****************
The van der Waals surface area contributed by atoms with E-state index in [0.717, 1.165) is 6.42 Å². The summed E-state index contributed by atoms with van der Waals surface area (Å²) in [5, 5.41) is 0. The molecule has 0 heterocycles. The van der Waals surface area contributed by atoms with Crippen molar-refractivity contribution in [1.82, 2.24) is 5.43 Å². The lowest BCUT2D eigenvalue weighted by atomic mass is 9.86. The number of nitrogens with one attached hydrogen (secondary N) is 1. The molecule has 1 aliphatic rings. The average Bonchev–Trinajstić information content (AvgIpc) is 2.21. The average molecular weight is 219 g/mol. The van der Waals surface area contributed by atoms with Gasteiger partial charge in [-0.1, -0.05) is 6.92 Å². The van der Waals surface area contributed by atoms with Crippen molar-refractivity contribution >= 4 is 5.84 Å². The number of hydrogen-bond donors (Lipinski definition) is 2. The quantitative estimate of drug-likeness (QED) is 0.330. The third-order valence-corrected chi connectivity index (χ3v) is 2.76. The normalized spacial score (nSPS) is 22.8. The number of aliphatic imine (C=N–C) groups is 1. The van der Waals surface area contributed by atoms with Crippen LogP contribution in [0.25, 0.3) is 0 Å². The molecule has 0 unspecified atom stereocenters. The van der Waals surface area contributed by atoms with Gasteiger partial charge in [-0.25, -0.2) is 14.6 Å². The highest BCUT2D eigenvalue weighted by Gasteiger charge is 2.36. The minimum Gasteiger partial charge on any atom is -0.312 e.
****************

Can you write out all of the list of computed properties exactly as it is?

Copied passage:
The van der Waals surface area contributed by atoms with E-state index in [0.717, 1.165) is 6.42 Å². The summed E-state index contributed by atoms with van der Waals surface area (Å²) in [5, 5.41) is 0. The molecule has 0 heterocycles. The van der Waals surface area contributed by atoms with Crippen molar-refractivity contribution in [1.82, 2.24) is 5.43 Å². The lowest BCUT2D eigenvalue weighted by atomic mass is 9.86. The number of nitrogens with one attached hydrogen (secondary N) is 1. The molecule has 1 aliphatic rings. The average Bonchev–Trinajstić information content (AvgIpc) is 2.21. The average molecular weight is 219 g/mol. The van der Waals surface area contributed by atoms with Gasteiger partial charge in [-0.1, -0.05) is 6.92 Å². The van der Waals surface area contributed by atoms with Crippen molar-refractivity contribution >= 4 is 5.84 Å². The number of hydrogen-bond donors (Lipinski definition) is 2. The quantitative estimate of drug-likeness (QED) is 0.330. The third-order valence-corrected chi connectivity index (χ3v) is 2.76. The normalized spacial score (nSPS) is 22.8. The number of aliphatic imine (C=N–C) groups is 1. The van der Waals surface area contributed by atoms with Crippen LogP contribution in [0.25, 0.3) is 0 Å². The molecule has 0 unspecified atom stereocenters. The van der Waals surface area contributed by atoms with Gasteiger partial charge in [-0.25, -0.2) is 14.6 Å². The highest BCUT2D eigenvalue weighted by Gasteiger charge is 2.36. The minimum Gasteiger partial charge on any atom is -0.312 e.